College trips take over


Wintertime is a busy time for seniors as they go through the college process and prepare for the next stage of their lives. Choosing a college is a procedure involving many complex decisions and experiences, one of the most important factors being college trips.

“The first college trip I took was the fall of my sophomore year, which is fairly early,” said senior Colesy Cotter. “I didn’t go on any trips until the spring of my junior year after that.”

College trips give students an opportunity to see where they would be living for the next four years of their lives.

“I would usually go on a campus tour and information session, and try to talk to the college representative for Westminster at each school, so I would usually visit each school for at least a day,”  said Cotter.

Internet research can only take students so far in terms of deciding which college is right for them.

“First semester junior year, when you have your first meeting with your college counselor, you come up with a list of colleges to visit, which is probably going to be a lot longer than the number of schools you apply to,” said Cotter. “My list was about 30 schools and I ended up only applying to 6, although I was planning on applying to 11.”

Academics are only one factor; environment, proximity, and distance from home can be all major considerations when choosing a college.

“I picked schools in locations I liked, schools my friends liked, places I knew people, or schools with great debate times or international relations programs, since that’s what I want to major in,” said Cotter.

Academic quality was a key factor for many.

“I wanted rigorous, challenging academics alongside a welcoming, dynamic school community, and I was looking for a place that I would be excited to spend my time in,” said senior Alex Kong.

Although some students went on their first college trip early, others chose to begin their college process at the beginning of senior year.

“I went on my first college trip the summer before senior year,” said senior Katie Zhu. “I spent about half a day at each school I visited.”

Most students visit more colleges then they apply to. Students seem to have different goals on their college visits; some seem to be more concerned on the social aspect, some are more focused on academics, and some pay special attention to extracurricular activities.

“I didn’t ‘officially’ visit all the schools I applied to, such as Georgetown or Michigan, but I’d already been to New Orleans for vacation, Georgetown for a debate tournament, and I spend all summer at Michigan for debate camp,” said Kong.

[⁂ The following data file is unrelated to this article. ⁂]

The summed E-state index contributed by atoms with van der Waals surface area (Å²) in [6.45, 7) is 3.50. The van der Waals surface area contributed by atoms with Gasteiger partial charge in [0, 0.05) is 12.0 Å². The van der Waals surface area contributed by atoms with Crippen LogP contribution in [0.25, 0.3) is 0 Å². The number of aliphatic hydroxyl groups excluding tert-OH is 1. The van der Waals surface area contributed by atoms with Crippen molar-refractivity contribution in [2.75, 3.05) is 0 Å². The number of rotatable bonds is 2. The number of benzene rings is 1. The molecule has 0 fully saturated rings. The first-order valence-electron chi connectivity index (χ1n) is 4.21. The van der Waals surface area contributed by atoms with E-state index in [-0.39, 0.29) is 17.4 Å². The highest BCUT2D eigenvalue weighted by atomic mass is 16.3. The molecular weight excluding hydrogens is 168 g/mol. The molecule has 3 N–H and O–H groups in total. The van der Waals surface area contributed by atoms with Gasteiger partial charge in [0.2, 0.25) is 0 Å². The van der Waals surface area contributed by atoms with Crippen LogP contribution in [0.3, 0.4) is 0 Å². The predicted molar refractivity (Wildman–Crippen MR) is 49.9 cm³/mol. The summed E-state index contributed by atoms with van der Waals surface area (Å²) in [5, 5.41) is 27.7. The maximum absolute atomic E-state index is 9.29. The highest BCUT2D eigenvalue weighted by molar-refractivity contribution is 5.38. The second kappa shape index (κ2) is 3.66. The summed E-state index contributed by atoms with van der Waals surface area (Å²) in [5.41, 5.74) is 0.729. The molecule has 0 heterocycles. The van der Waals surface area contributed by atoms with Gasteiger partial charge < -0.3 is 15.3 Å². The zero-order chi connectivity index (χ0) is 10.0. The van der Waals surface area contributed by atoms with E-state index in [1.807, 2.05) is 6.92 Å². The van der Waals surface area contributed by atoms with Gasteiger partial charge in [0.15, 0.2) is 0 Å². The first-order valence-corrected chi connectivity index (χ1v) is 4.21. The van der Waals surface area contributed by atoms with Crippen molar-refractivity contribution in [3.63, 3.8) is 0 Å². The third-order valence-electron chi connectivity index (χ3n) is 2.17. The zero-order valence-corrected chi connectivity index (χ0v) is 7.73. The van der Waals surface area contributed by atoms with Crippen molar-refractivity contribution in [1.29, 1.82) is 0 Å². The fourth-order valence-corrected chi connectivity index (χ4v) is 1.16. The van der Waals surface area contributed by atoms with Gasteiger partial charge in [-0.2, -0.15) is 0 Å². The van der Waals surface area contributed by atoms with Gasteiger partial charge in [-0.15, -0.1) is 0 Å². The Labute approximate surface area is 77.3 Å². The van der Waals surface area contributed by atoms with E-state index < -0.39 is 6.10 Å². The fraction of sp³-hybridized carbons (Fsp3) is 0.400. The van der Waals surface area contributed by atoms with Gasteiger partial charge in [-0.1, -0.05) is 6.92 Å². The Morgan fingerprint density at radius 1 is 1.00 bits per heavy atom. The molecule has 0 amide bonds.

A lot of students go into college visitation with a predetermined favorite, but many will find a new frontrunner once they’ve seen the different aspects of each individual college.

“I had a top five list, and Cornell was number one, and then Northwestern, Dartmouth, Colgate, and Georgetown were my other top choices in no particular order,” said Cotter. “My visit definitely changed my decision; Colgate wasn’t really in my top ten list before I visited, much less my top five. But when I visited, I just had a really great time—the representative was incredible, everyone I met was so nice, the campus was beautiful, and the food was great. I really felt at home there.”

Alumnus Evan Katz, a freshman at the University of Georgia, began visiting colleges later than others in his grade and looked for very specific dynamics in each college he visited.

“I started the visitation process later than most people because I had already seen a number of schools through debate camp and debate tournaments,” said Katz. “My first visit was to Duke in August of my senior year.”

Katz visited six schools before he made his final decision based on his field of study, distance from home, and financial considerations.

“I took trips to the schools I was most interested in attending because I wanted to get a sense of what each of those schools would be like,” said Katz. “I used that knowledge to properly order my college list and make an educated decision about where I wanted to apply early. When regular decisions came out, I visited a few other schools to which I had already been accepted in order to have all the information I needed to make a decision.”

Part of Katz’ process included the fact that at least one parent traveled with him to each college he visited.

“My family went on every trip with me,” said Katz. “Mainly because my mother played an active role in the application process; I looked to her for guidance and her opinions on whichever schools we visited.”

A major factor that Katz looked for when touring colleges was if he truly felt satisfied with all the opportunities that the school would provide him.

“I look for a school where I feel comfortable,” Katz said. “I don’t necessarily have to feel at home, but the campus has to feel inviting. I also look to see if there are things to do outside of campus so I don’t get bored on days without class.

The college process is both stressful and exciting as high school seniors make a decision that is a gateway to the next stage of their lives and the first major independent decision of their lives.

College visits are a pivotal part of the process, and although each student may approach college visits with different ideas and goals, the end result is the gathering of vital information necessary to make an informed decision as to which college they will attend.